Mr Menson, 30 was set on fire by three thugs as a racist "joke". He died 16 days later, on 13 February 1997. Yesterday Mr Justice Gage made a special point of highlighting his family's three-year battle to bring the killers to justice, after police initially dismissed the death as a possible suicide.
At the Old Bailey, Mario Pereira, 26, was sentenced to life for murder on top of his conviction for perverting the course of justice.
After acknowledging that Charalambous "Harry" Constantinou, 27, had played a lesser part in the crime, Mr Justice Gage sentenced him to a total of 12 years - 10 for manslaughter and two concurrent sentences of 15 months and two years for two charges of perverting the course of justice, one of which he admitted, to run consecutively with the longer sentence.
Husseyin Abdullah, 50, was given a 21-month sentence after being convicted of perverting the course of justice for his part in helping Pereira and Constantinou cover up the killing. A fourth man, Ozguy Cevat, 22, who fled to northern Cyprus after the attack on Mr Menson, was convicted there of manslaughter and sentenced to 14 years last month.
In what could be interpreted as a veiled criticism of the Metropolitan Police, Mr Justice Gage said: "It is, of course, not for me to comment on the conduct of the police investigation. I understand that there is an ongoing investigation. However I do want to say something about the Menson family.
"Others have written about the determination and tenacity of Michael Menson's family to see those responsible for his death are brought to justice. I would like to add my admiration for their efforts. Having observed them in what must have been a considerable ordeal, I have been very impressed by the quiet and dignified way in which they have conducted themselves during this trial."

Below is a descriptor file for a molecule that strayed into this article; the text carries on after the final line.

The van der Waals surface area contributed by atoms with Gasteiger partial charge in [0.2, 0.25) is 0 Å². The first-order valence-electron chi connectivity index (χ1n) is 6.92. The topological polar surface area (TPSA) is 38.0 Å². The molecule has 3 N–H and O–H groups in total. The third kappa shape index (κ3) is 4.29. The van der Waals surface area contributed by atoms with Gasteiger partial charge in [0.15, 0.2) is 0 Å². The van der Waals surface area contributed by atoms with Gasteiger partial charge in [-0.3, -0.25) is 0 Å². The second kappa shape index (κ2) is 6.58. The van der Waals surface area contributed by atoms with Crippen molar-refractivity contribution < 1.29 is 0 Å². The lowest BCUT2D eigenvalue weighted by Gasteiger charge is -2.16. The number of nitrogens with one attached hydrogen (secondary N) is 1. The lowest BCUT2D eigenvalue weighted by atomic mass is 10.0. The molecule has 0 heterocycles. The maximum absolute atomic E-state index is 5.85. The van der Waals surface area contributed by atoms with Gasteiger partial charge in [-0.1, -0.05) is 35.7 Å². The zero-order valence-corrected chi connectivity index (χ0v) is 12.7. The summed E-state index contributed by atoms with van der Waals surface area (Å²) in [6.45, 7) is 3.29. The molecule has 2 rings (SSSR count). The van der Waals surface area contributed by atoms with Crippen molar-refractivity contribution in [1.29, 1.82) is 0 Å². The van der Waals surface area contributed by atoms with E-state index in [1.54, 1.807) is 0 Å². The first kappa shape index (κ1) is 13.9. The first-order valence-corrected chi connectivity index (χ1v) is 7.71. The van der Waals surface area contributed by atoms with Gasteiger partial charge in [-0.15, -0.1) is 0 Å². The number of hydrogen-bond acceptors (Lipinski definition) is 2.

For the first time yesterday the strain on Mr Menson's family began to show. As they filed out of court his older sister, Dr Essie Menson, broke down in tears.
Sentencing Pereira, Mr Justice Gage said: "This was a wicked and unprovoked attack on a man rendered wholly defenceless by his mental state. Michael Menson was a much-loved and talented man. All three of you in various wayssought to hinder and obstruct the inquiry into this terrible crime. But for the determination and tenacity of Mr Menson's close-knit, devoted family you might have succeeded."
As Pereira stood in the dock with his hands in his pockets, the judge added that he could not be sure that the crime was racially motivated, but he was convinced that Pereira had made racist comments.
"During the course of this trial I have heard no evidence or seen any sign of remorse from you for what you have done," he added.
Mr Menson, a successful musician whose band Rebel MC and Double Trouble had two top twenty hits, had suffered a breakdown and severe mental health problems after bankruptcy and the loss of his recording studio. On 28 January 1997 he was wandering the streets of Edmonton whenPereira, Cevat and Constantinou, who all lived in the area, set light to his clothing.
Police initially dismissed the fatal burns as self-inflicted. It was not until an inquest jury returned a verdict of unlawful killing earlier this year that Scotland Yard's race and violent crime taskforce took over the case. Its vigorous investigation soon bore fruit and the men were arrested in March of this year. A Police Complaints Authority investigation is now looking at the original Metropolitan Police inquiry into Mr Menson's death.